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Human rights focus of law school events

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Law School Briefs

Law School Briefs is Indiana Lawyer’s section that highlights news from law schools in Indiana. While we have always covered law school news and will continue to keep up with law school websites and press releases for updates, we’ll gladly accept submissions for this section from law students, professors, alums, and others who want to share law school-related news. If you’d like to submit news or a photo from an event, please send it to Rebecca Berfanger, rberfanger@ibj.com, along with contact information for any follow up questions at least two weeks in advance of the issue date.

Human rights focusof law school events

To celebrate the anniversary of the United Nations’ adoption and proclamation of the Universal Declaration of Human Rights, various human rights organizations based in Central Indiana hosted the program, “Human Rights Defenders: Voices from the Community,” at Indiana University School of Law – Indianapolis, 530 W. New York St., Dec. 3. In addition, a professor at the Indianapolis law school who is an expert on international human rights will participate in discussions on the topic in South Africa Dec. 9-11.

The Universal Declaration of Human Rights was adopted by the U.N. on Dec. 10, 1948. The Indianapolis-based human rights groups started celebrating the UDHR at I.U. School of Law – Indianapolis on the 60th anniversary in 2008.

Avril Rua, president of the law school’s Master of Laws Association, emceed the event. Speakers included Ian McIntosh, director of International Partnerships and a professor of anthropology at Indiana University – Purdue University Indianapolis; Kevin Muñoz, co-founder of Human Rights Works; and professor George E. Edwards, director of the law school’s Program in International Human Rights Law.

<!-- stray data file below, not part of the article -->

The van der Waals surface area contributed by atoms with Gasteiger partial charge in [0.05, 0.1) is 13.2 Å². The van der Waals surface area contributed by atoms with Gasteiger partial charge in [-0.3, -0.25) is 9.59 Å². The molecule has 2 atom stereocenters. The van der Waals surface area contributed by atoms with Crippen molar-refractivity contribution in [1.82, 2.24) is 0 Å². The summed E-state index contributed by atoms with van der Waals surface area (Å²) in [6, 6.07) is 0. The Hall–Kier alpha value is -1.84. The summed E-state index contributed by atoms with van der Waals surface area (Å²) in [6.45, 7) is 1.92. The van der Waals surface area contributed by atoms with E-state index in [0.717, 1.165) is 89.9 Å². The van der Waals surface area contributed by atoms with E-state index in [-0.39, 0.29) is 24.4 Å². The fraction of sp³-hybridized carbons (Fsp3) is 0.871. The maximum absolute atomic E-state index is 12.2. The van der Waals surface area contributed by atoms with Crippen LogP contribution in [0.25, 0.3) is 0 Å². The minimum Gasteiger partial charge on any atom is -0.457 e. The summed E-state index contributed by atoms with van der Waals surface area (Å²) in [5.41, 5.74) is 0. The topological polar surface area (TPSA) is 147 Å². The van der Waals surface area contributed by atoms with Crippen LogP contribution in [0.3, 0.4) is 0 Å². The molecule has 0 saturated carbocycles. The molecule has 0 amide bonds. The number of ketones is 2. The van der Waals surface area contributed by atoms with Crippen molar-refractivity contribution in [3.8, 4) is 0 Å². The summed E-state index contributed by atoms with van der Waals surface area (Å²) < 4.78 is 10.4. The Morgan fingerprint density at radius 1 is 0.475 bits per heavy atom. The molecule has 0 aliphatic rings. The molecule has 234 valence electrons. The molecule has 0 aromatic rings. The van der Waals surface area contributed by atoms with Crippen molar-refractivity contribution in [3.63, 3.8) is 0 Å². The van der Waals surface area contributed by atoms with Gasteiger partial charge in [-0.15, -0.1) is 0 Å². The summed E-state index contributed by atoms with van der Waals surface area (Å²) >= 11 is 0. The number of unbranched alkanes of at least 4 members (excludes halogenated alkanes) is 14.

Other featured speakers included Isaias Guerrero of the Latino Youth Collective; artist Rogelio Gutierrez, whose “Invisible Frontier” art installation was prominently displayed at the event; Raio Krishnayya of the Center for Victim and Human Rights, who discussed human trafficking; Allison Luthe of Central Indiana Jobs with Justice; Robert Pedersen of Central Indiana Jobs with Justice, who discussed human rights for workers; Liam Roche, an organizer for UNITE HERE; and Marquita Walker, an assistant professor of the Indiana University – Purdue University Indianapolis Labor Studies Program.

The event also featured art from Kurt Ihrig and music provided by DJ Kyle Long of Indianapolis-based Cultural Cannibals.

On Dec. 9, professor Carlton Waterhouse, internationally known for his research and writing on reparations for historic injustices and state human rights violations, will present his research titled “Rights and Reparations: Remedying the Past without Wrecking the Future” to the law faculty of the University of Cape Town.

While there, he will also contribute to a panel discussion on Law and the “Post-Racial/Ethnic State” at the Conference on Law, Culture, Constitutionalism, and Governance Dec. 10 - 11. That conference will be hosted by the University of Cape Town and the University of Stellenbosch.